Taking the Easy Way Out in Education
15 Wednesday Jul 2009
Question: What does music education have in common with the way we learn foreign languages?
Answer: A lot of the teaching is the way it is not because it’s any good, but because it’s easy to grade.
We learn a foreign language (at any level) and we are crucified for missing genders, declensions, and so on. Be perfect or suffer the consequences! So we as students memorize the proper endings and learn syntax and grammar and get all A’s. There’s just one thing. We can’t speak worth a damn, and if we go to a country where they speak this language that we have mastered by our education’s standards, we can’t understand a word they’re saying. The current system, by forcing us to focus on “perfection”, has left us unable to communicate. But, hey, it’s very easy to grade when we simply check endings and genders.
A more telling and useful way would be to allow beginners to make a lot of “mistakes”, but require them to get in a great quantity of practice in communication. Order a cup of coffee 200 times in the foreign language. Each time through you’ll get a little quicker, a little more fluent. After forty or fifty tries, you may be able to add some extras: decaf, fat-free milk, sugarless hazelnut flavoring, a spritz of cinnamon. Make it espresso. Single short. No, double shot. And so on. Don’t worry about grammar. Get your point across. Add expression: emphasize words, syllables. Gesture with your hands. At the end of your session you will be fluent in ordering a cup of coffee. At that point, you may want to have a look at how you can start to tidy up the grammar. And perhaps try expressing what you just learned in writing a bit, taking more care with the spelling. That part of it will come with time. Start communicating right away. Order that cup of coffee until it becomes easy. Do a bit of clean-up on the grammar as you go, but don’t let it stop you from communication and expression. Then go on to the weather. Nice day, isn’t it. Looks like rain. Or snow.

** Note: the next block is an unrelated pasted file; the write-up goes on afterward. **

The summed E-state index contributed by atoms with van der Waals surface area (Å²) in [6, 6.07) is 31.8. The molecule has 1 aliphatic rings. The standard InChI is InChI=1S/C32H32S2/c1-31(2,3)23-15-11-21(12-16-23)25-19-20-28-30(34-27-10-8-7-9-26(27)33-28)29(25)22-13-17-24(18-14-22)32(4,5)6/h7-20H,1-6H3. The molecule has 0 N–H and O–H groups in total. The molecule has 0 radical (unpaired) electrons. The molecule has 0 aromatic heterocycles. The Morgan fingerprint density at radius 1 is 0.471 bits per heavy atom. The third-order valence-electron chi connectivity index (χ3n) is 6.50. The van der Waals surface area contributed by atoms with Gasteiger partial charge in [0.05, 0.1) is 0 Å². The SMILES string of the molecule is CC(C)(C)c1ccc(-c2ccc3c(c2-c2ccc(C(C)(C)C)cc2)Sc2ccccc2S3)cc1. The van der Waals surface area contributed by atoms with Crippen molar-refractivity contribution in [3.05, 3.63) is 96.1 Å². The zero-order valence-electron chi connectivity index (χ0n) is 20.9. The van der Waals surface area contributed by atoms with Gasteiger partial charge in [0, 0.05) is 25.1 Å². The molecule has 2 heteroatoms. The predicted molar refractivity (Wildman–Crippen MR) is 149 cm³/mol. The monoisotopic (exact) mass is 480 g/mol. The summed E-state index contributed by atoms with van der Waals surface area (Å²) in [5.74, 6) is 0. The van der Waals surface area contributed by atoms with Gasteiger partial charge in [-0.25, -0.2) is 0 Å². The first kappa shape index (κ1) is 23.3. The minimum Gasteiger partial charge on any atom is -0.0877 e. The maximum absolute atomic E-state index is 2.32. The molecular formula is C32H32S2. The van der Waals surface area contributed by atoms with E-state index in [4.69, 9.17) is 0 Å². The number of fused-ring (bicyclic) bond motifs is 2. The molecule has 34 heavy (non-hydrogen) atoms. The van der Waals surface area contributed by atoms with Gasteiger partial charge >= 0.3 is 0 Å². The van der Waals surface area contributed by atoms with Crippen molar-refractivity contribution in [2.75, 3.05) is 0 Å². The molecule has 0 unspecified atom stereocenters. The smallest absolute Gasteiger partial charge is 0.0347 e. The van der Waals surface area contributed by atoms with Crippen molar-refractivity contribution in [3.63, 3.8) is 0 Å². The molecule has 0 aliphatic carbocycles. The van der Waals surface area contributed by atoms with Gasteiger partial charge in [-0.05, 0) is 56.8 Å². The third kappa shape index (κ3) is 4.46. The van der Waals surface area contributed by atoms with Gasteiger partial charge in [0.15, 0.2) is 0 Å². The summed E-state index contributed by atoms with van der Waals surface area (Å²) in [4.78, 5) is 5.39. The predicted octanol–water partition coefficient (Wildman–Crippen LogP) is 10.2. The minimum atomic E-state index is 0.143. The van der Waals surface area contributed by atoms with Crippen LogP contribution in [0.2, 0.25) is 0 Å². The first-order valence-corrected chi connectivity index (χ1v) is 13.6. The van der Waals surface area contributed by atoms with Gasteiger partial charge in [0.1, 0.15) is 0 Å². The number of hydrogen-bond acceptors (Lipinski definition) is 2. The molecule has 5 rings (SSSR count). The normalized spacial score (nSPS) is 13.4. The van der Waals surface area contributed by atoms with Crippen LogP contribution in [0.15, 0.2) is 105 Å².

You get the idea. Instead of one time through getting the “rules: perfect, you will have a comfy, fluent, and effortless command of your new language (starting small and building outward). You will be able to communicate and express yourself. You will have something that is immediately and permanently useful. Instead of just an “A” and paralysis in the face of the real language in a real situation. The niceties of grammar and spelling will come with time. Just keep talking, communicating in real situations about everyday things. Imagine if we demanded that babies learn language the way we insist adults learn it. No babbling! Be perfect right away! Or no bedtime story! No horsie! No one would ever learn to speak that way.
Cut to Music Education.
Same thing. Why do we do so much stuff that doesn’t work? Doesn’t prepare us for the world? Doesn’t give us useful skills? Isn’t any fun to do?
You know the answer: because it’s easier to grade this way.
To take a single example: at sophomore barriers, we require them to play two octave scales – all major and minor keys. If they can get through without unreasonable stuttering or freezing up, we pronounce them “proficient.” For their part, they don’t have to think about them any more, although they may run them down from time to time because it’s ‘tradition’, because it’s ‘good for them.’
Think: have you ever seen a piece with a two octave scale in it? I haven’t. We are asking them to demonstrate proficiency (and thus devote considerable time and energy and wear and tear on the nervous system) in something that does not exist in nature. We are asking them to study brontosauraus anatomy when they are going to doctor dogs and cats every day.
Why do it that way? Because it’s easier to grade. It’s the easy way out.
What would really tell us something about their ‘mastery’ might be to ask them to invent a piece using, say (draw a card a random with a key on it), all the various A flat minor scales about someone at 3 in the morning who just lost the love of their life. Make it 2-3 minutes long. Invent a strong rhythmic or melodic motif and develop it along the way. The piece should have form: a beginning, middle, and end. A short cadenza near the end. That’s it. You’re done. One scale, picked at random, turned into a piece of spontaneously created music. Missed notes here and there will not be counted against you if you make it beautiful and expressive.
It would be harder to grade. And you’d have to start much earlier introducing players to the idea of practicing technique in creative musical contexts. Much earlier than they do now, which is… never.
We could also de-canonize the octave as the only unit of scale material to study. Most music is made up of parts of scales that happen in a much narrower range. Why don’t we learn scales in all kinds of ways, why don’t we learn patterns, why don’t we experiment with scale material? Why don’t we learn scales in all lengths? Why don’t we learn to be fluent and comfortable in many many permutations of a scale rather than just one version of it (the octave or octaves)?
It would take a lot of work and a lot of re-thinking to change the “easy way out” approach of current music education. But you would end up with players who were comfortable with themselves, their instruments, and the music. Players who could “think” in music. And enjoy the process.
It may not change any time soon. But you could start the change in yourself. See what happens. Nobody’s grading you…